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Foxgloves by the beck at Crimsworth Dean, curlews and lapwings overhead

 

© Photos copyright Lesley Jackson

 

29 June 2016

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Photos from last saturday’s circuit around the Crimsworth Walshaw Loop

 

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Inspiring views across Hardcastle Crags with Stoodley Pike peeping out on far horizon

 

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Late afternoon sunshine turning the hilltop meadows luminous green

 

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Above Hardcastle Crags near Walshaw

 

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Moorland meadow with reeds bursting through the grass above Crimsworth Dean – accompanied by a chorus of curlews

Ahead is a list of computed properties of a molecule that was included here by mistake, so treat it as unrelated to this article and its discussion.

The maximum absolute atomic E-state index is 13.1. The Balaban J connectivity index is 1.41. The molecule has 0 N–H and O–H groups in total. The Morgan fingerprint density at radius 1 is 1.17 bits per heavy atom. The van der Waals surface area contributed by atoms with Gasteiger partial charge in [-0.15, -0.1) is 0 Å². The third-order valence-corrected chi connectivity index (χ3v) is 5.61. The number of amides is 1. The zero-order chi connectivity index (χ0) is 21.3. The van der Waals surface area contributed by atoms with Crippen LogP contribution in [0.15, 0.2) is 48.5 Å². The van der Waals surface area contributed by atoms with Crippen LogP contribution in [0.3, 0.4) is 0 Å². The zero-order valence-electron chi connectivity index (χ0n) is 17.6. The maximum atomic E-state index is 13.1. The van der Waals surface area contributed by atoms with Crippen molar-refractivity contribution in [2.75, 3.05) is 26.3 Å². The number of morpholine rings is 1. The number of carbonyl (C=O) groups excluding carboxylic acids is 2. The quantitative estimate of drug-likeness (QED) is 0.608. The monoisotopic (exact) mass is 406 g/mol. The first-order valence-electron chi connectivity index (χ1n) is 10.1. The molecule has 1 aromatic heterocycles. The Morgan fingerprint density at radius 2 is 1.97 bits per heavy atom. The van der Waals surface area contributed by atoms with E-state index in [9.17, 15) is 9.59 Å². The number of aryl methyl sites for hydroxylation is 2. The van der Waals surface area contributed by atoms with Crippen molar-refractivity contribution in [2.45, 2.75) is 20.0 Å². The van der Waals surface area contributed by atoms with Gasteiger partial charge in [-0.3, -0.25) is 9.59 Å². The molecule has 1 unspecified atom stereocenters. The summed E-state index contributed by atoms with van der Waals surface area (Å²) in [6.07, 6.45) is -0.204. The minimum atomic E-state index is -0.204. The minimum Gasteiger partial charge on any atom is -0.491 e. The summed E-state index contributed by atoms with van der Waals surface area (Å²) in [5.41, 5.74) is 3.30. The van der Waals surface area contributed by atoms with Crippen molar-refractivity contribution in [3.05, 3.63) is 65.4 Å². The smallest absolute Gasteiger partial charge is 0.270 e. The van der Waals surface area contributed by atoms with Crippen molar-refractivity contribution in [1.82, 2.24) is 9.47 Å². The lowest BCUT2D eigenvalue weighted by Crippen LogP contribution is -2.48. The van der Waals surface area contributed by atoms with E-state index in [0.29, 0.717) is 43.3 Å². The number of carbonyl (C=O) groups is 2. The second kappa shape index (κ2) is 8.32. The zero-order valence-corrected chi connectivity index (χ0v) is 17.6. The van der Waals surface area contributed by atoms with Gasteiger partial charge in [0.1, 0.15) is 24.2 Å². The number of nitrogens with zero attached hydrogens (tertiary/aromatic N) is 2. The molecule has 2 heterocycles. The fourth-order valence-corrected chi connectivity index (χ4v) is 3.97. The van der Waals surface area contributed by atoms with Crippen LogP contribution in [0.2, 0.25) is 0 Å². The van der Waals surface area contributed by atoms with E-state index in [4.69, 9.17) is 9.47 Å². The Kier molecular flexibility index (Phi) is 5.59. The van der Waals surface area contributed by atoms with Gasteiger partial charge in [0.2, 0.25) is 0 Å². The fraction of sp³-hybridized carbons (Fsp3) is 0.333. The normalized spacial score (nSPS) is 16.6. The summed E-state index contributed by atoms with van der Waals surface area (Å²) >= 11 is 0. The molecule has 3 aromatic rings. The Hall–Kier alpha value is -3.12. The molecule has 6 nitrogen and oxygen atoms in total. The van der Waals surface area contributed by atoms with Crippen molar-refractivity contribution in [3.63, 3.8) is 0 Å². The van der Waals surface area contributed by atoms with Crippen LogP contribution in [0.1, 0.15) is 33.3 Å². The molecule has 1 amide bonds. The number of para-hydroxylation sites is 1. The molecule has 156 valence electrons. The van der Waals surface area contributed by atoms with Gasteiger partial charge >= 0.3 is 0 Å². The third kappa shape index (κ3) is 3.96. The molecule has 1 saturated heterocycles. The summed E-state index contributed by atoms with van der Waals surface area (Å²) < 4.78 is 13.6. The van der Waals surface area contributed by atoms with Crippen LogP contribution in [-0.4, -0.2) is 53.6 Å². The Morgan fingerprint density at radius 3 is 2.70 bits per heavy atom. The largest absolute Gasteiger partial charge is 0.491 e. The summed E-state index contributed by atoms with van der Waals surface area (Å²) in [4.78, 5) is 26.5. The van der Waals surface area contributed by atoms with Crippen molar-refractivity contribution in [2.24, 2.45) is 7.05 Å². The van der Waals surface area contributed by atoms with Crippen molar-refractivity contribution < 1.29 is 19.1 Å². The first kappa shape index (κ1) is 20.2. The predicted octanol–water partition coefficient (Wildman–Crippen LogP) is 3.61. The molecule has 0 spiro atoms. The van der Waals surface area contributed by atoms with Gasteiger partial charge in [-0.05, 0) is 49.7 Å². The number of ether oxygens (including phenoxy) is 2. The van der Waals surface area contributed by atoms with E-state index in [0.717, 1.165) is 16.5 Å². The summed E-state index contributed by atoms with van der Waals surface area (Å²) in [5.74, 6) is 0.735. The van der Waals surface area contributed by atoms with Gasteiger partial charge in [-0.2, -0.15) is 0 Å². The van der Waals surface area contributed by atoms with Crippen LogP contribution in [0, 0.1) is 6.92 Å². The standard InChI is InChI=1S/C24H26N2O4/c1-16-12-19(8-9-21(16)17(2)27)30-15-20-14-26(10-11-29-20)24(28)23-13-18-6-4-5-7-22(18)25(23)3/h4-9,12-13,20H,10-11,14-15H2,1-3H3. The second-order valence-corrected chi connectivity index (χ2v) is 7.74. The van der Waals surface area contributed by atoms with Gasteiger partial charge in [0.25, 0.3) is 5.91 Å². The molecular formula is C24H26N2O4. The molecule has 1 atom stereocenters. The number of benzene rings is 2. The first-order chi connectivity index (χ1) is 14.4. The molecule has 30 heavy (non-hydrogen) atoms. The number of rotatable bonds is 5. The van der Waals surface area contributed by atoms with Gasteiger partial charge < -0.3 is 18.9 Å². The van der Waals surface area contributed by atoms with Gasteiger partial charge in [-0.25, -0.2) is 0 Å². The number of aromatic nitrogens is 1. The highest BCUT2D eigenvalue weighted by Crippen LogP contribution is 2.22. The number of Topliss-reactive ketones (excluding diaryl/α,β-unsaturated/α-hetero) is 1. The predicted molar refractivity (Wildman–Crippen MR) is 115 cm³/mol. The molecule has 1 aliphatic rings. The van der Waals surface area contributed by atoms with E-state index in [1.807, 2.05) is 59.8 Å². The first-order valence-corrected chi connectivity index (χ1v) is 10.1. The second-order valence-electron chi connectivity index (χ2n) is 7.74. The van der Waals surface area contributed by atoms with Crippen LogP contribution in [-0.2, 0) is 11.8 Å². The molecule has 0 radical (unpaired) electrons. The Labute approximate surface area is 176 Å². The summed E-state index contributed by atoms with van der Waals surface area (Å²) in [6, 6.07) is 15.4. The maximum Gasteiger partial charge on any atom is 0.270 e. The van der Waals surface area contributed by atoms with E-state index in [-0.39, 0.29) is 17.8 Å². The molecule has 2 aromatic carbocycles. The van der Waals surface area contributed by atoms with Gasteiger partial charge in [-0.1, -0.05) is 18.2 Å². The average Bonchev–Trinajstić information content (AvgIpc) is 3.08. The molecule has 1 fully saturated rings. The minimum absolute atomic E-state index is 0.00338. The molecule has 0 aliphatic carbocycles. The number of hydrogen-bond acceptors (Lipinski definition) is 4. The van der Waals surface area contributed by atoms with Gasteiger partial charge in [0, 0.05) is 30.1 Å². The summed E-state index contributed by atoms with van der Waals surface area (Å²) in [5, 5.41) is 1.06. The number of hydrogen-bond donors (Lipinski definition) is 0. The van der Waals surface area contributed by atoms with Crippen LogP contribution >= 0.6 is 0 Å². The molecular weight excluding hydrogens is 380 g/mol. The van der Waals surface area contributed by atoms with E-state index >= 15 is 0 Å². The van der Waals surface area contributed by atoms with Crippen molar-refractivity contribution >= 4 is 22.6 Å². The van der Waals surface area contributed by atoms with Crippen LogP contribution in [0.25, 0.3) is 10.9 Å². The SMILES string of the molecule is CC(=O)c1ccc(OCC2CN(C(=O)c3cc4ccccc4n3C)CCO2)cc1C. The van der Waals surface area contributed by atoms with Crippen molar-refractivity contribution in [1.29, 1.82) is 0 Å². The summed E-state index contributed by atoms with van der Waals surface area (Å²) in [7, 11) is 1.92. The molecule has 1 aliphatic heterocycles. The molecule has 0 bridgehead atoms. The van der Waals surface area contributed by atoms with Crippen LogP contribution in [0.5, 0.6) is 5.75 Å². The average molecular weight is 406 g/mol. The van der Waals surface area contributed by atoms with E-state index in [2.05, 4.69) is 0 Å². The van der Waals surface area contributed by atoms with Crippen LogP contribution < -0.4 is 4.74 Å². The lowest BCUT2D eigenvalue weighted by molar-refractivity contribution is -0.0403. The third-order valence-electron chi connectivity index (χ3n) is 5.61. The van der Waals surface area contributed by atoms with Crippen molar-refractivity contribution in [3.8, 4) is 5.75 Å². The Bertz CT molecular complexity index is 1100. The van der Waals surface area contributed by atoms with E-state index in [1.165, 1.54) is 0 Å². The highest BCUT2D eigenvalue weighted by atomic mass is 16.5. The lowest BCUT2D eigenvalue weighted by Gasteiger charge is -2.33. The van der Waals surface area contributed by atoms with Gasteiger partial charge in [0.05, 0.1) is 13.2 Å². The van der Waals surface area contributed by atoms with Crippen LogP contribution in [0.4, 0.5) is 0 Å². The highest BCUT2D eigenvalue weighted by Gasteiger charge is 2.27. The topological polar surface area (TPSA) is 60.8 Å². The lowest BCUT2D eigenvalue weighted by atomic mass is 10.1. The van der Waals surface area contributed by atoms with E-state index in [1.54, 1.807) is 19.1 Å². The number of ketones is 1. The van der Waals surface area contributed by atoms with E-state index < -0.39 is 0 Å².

© Photos copyright Lesley Jackson

 

28 June 2016

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Goldfinch feeding on a thistle in Crimsworth Dean

 

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There seem to be a growing number of goldfinches in Crimsworth Dean – spotted regularly but difficult to photograph because they are usually flitting about at speed

 

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Hay meadows at Pecket Well earlier this month

 

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Elmet Farmhouse hay meadow in the foreground, Pecket Well War Memorial in the centre amongst the trees

 

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Sorrel, buttercups and grasses in hay meadow at Elmet Farmhouse

 

© Photos copyright Lesley Jackson

 

27 June 2016

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Elmet Farmhouse high cholesterol hay meadows full of butter(cups)